Use caulk and/or thread tape to seal the connections between the barrel and downspout extension, overflow tubing, and spigot. If the barrel has a screen top the gauge of the screen should be at least as narrow as a window screen. The entire perimeter of the screen should be tacked down with adhesive and also screwed in for added stability.” ~ *LL

4th Comment: They are difficult to connect

Response: Installation is pretty simple. We used a hacksaw to cut our downspout but here is a video of a woman who used her garden lops. http://tinyurl.com/3tt3ztn. Again, you might be able to find someone to help you on Craigslist and the video and instructions above do contain installation instructions.

Also, Aquabarrel and probably other companies will install them for you, for a fee.

5th Comment: Pressure too low to run a hose. Time consuming and difficult to use them to fill watering cans and water landscape with watering cans.

Response: I’ve never actually tried to attach a hose to ours. We use them primarily to fill watering cans. We also have a long PVC pipe that directs overflow to water loving plants.

But I did find this neat product online called the Rain Barrel Pump that says it is a simple, effective and inexpensive rain barrel pump. (And it was developed  right here in Arlington)

Also,  Kit Gage, Co-Director of the National Capital Region Watershed Stewards Academy, had this suggestion. "The promotion for rain barrels  should be primarily that they can be used by most homeowners to slow stormwater so it can infiltrate their lawn and garden rather than run off in a flash storm.  People should be encouraged to have a hose at the bottom set on slow leak with the hose ending up in a place the rain can absorb – a rain garden or conservation landscape, or a tree that likes water (sycamore, river birch, etc), and they don't have to think about it."

*LL added “Soaker hoses tend to work well with the barrels.  With the soaker hose you can just leave the spigot open and allow the water to drain over time into the planted areas.  Note the rigid hoses work well with the rain barrels. These usually come in black.  (The pressure in the barrel is insufficient to push through the green collapsible ones).   There are also small solar pumps that can be used in conjunction with the barrels.  Finally, elevating on cinder blocks or a platform helps with pressure."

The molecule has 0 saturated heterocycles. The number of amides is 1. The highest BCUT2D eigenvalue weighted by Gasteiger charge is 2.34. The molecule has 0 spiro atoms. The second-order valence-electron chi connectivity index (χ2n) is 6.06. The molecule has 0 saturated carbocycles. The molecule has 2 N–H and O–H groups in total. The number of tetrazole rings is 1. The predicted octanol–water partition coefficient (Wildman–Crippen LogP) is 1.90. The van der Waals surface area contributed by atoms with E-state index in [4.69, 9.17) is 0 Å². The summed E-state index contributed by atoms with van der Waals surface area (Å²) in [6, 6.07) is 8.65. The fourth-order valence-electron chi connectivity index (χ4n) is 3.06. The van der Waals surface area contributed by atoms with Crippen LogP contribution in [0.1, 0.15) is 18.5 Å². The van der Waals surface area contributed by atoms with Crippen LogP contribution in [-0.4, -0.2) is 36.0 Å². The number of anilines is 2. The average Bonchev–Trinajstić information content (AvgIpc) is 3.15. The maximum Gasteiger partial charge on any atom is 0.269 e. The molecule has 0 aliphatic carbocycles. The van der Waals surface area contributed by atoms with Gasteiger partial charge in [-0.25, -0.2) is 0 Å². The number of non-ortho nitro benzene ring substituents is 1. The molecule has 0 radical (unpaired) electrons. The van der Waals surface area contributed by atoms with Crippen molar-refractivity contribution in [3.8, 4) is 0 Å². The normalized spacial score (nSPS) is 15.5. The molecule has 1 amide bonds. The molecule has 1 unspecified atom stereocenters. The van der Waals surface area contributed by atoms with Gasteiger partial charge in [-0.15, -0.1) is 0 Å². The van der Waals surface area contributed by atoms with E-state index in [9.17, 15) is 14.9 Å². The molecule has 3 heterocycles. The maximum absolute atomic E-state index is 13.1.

6thComment: I’ve been waiting a long time to get mine from our local government program.

Response: (From *LL for DC residents ) The RiverSmart Homes rain barrel installations are not taking place as quickly as we had originally planned.  We apologize if the wait is longer than expected.  If you have been audited in January of 2011 or later, your barrels will be installed this fall.  If you were audited prior to January 2011 and have not received your barrels, give me a call as well and I will look into it.  If you are waiting and would like to know how much longer the wait will be, feel free to call me (202-654-6131).

"If you feel that you have not had any response from DDOE, please call me as well.  We try very hard to keep communication open with all homeowners from enrollment, to the stormwater audit, through installation and post-installation."

7th Comment: HOA rules or landlord won’t allow them.

Response: Share this blog with your HOA or landlord. They might specifically benefit from the Eco-Friendly Landscaping Quiz

Other products: During my research, I found other products that seem like they would help do the same job as a rain barrel, without taking up quite as much space, such as this Drought Buster Rainwater Distributor. My only suggestion before buying something like this is to read the online customer reviews.

To read more posts on this blog that mention rain barrels, click here